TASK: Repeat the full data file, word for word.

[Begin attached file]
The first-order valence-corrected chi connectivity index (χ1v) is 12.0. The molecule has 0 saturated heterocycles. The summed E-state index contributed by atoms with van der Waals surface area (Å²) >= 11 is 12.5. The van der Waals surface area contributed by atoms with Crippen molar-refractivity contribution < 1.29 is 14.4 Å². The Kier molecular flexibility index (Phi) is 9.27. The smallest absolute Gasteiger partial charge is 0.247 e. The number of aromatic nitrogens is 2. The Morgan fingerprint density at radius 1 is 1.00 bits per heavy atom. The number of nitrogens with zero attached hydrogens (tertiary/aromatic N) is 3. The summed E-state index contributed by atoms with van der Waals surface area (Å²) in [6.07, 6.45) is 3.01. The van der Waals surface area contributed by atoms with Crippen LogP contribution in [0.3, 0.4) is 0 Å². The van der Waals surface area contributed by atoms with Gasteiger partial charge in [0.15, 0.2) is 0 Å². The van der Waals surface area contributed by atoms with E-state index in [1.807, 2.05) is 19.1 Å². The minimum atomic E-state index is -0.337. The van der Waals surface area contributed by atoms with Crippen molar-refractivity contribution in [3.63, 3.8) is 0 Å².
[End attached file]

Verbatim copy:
The first-order valence-corrected chi connectivity index (χ1v) is 12.0. The molecule has 0 saturated heterocycles. The summed E-state index contributed by atoms with van der Waals surface area (Å²) >= 11 is 12.5. The van der Waals surface area contributed by atoms with Crippen molar-refractivity contribution < 1.29 is 14.4 Å². The Kier molecular flexibility index (Phi) is 9.27. The smallest absolute Gasteiger partial charge is 0.247 e. The number of aromatic nitrogens is 2. The Morgan fingerprint density at radius 1 is 1.00 bits per heavy atom. The number of nitrogens with zero attached hydrogens (tertiary/aromatic N) is 3. The summed E-state index contributed by atoms with van der Waals surface area (Å²) in [6.07, 6.45) is 3.01. The van der Waals surface area contributed by atoms with Crippen LogP contribution in [0.3, 0.4) is 0 Å². The van der Waals surface area contributed by atoms with Gasteiger partial charge in [0.15, 0.2) is 0 Å². The van der Waals surface area contributed by atoms with E-state index in [1.807, 2.05) is 19.1 Å². The minimum atomic E-state index is -0.337. The van der Waals surface area contributed by atoms with Crippen molar-refractivity contribution in [3.63, 3.8) is 0 Å².